Law enforcement officers are tasked with serving and protecting the community on a daily basis, but there are also other ways to contribute when off duty. Community well-being, as defined by the GALLUP/Healthways Well-Being 5 framework , refers to having pride and a sense of security in one’s community. Individuals with strong community well-being have recognized parts of their community that could be enhanced, and will use their own capabilities to contribute to its enrichment. No matter the size of the contribution, the individual recognizes that his or her augmentation has an impact on the community at large.

At its most basic element, community well-being focuses on whether an individual feels secure in his or her own neighborhood and whether the neighborhood is something to be proud of. Taking it a step further, however, community well-being focuses on the level of positive interaction one has with his or her community…

View original 232 more words

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The Younger Generations and why we’re (not) Doomed

Young GenerationThe younger generation – the 20-somethings have invaded our workplaces.  You’ve seen them, maybe interviewed them for jobs, hired them and maybe you’ve even seen them quit the place you work already.  By my generation’s standards they are flighty, they have a poor work ethic, they are short-term thinkers and they are too inexperienced to have the opinions they have about life and work and anything else for that matter.  They’re so…….young!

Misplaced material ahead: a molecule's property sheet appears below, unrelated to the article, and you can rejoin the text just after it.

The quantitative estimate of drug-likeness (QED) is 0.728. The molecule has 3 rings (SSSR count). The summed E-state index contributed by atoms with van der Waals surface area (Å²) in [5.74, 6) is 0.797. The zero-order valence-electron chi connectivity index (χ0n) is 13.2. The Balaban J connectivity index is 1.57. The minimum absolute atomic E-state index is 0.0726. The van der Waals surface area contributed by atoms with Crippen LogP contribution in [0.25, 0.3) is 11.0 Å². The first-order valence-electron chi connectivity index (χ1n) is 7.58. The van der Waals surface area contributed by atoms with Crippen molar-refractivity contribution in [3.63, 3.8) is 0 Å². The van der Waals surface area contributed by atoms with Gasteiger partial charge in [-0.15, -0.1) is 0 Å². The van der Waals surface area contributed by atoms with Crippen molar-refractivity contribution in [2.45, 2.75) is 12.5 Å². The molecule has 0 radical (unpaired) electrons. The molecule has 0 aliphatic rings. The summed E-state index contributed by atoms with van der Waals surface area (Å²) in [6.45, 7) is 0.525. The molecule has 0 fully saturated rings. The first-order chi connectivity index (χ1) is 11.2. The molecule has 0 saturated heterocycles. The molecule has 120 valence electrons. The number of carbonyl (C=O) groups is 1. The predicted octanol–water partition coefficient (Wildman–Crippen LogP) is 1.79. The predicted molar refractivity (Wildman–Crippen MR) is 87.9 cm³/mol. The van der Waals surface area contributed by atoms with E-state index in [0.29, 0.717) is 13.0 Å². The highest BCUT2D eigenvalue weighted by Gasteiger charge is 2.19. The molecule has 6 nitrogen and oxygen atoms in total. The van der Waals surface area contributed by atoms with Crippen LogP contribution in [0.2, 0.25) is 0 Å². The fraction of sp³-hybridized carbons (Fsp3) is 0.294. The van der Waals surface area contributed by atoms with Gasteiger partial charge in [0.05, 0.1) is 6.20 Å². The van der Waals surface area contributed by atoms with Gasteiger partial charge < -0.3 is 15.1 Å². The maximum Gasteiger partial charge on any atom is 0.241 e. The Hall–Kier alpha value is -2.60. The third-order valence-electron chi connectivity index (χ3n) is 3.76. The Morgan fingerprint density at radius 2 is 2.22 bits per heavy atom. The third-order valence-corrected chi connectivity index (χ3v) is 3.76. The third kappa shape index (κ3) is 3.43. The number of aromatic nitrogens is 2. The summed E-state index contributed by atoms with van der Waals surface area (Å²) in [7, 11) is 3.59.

This problem of young workers is only compounded by the managers and supervisors in our workplaces, who are much of the time, older.  We don’t get it.  Why can’t they be happy with the wage and benefits?  Why can’t they just work and not worry so much about vacation time or insurance…after all, I made $1.90 per hour at my first job so today’s jobs are much better!

Here’s the deal – There’s a reason young workers seem different: They are different.  There’s a reason we don’t understand how they think too: because they are free thinkers.  They have hopes and dreams, goals and other things that motivate them that are sometimes very different than the things we are accustomed to.  Let’s look at the facts – if you’re 50 and fortunate to live an average lifespan, you will be (a) retired and (b) dead before the snotty-nose 20 year old who is questioning the company policy.  The fact is, that 20 year old will someday be running your company (if it still exists) and no one there will be keeping your old procedures alive in memory of you.

We – the middle-aged and older, have but two choices in dealing with the new generations of workers: